Wednesday Poetry Prompts: 106

Publish date:

This week, write a poem about a person. Any person will do. The person can be famous, infamous or someone you know personally. I suppose imaginary friends and/or fictional characters might count for this prompt as well. If you wish, please put the name of the person in the title of your poem. I actually posted on this subject yesterday (click to read the post), and I'll leave it up to you to decide whether to use any of the techniques mentioned.

Here's my attempt for the day:

"Virgil Brewer"

If I start at the beginning,
he didn't talk much. There wasn't
a lot to say. When his father
left for the war, he didn't write
home, because he didn't know how.

So his father disappeared and
reappeared when he finished
his stint. The hills of Kentucky
are filled with coal and snakes. They're not
always easy to see, but some

people were killed by one thing or
the other. Of course, nobody
lives forever. If I start where
he fell asleep after working
all morning, I have to create

a dream. Maybe it was his wife--
the woman he'd marry--covered
in white. Her eyes blindfolded, she
wasn't sure where she was, but he
held her hand and guided her home.

It's not easy to wait for words
that won't arrive. If I begin
where he woke as people hollered
for him to run, he didn't yell,
"Fire!" He stood watching the hill burn.


Follow me on Twitter @robertleebrewer


Interested in having your writing critiqued by a professional? Check out the Writer's Digest 2nd Draft Service, which provides feedback on writing and clear guidance on how to revise. Click here to learn more.


Writing Mistakes Writers Make: Relying on Perfect Conditions to Write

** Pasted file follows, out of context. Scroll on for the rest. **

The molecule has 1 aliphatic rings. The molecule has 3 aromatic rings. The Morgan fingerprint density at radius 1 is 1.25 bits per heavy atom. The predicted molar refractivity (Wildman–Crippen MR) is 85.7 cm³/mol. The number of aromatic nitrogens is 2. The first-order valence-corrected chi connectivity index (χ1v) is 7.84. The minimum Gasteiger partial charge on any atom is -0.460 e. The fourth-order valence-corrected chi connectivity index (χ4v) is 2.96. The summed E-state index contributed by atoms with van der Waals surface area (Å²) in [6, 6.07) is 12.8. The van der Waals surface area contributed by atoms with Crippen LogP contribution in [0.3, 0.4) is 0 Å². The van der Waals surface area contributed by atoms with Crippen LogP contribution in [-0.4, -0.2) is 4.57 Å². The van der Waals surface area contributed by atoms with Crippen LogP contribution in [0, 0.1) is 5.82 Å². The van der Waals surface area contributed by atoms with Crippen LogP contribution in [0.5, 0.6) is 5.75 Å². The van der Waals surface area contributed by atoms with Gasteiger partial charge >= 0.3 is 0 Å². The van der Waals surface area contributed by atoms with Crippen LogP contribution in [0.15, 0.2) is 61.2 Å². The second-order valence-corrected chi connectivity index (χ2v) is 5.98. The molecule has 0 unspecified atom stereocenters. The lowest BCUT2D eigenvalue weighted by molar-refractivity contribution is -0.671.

The Writer's Digest team has witnessed many writing mistakes over the years, so we started this series to help identify them for other writers (along with correction strategies). This week's writing mistake writers make is relying on perfect conditions to write.

writer's digest wd presents

WD Presents: Contest Deadline Announcement and a Flash Fiction Challenge

This week, we’re excited to announce the deadline for our Self-Published Book Awards, the guidelines for the upcoming Flash Fiction Challenge, and more!


For the Travel and Nature Writer: Keeping Your Mind Sharp and Words Insightful

Dr. Caitlin O'Connell shares some insight for travel and nature writers, including how travel helps keep your mind sharp and words insightful, whether you're writing fiction, nonfiction, sports, politics, or something else entirely.


Olga Grushin: The No Man's Land Between Genres

Award-winning author Olga Grushin discusses what it meant to wade into a new genre and how she put her spin on the fairy tale retelling.

Poetic Forms

Rannaigecht Mor Gairit: Poetic Forms

Poetic Form Fridays are made to share various poetic forms. This week, we look at the rannaigecht mor gairit, a variant form of the rannaigecht.


The Writer, The Inner Critic, & The Slacker

Author and writing professor Alexander Weinstein explains the three parts of a writer's psyche, how they can work against the writer, and how to utilize them for success.


Todd Stottlemyre: On Mixing and Bending Genres

Author Todd Stottlemyre explains how he combined fiction and nonfiction in his latest book and what it meant as a writer to share his personal experiences.


Plot Twist Story Prompts: Take a Trip

Every good story needs a nice (or not so nice) turn or two to keep it interesting. This week, have a character take a trip somewhere.


Making the Switch from Romance to Women’s Fiction

In this article, author Jennifer Probst explains the differences between romance and women's fiction, the importance of both, and how you can make the genre switch.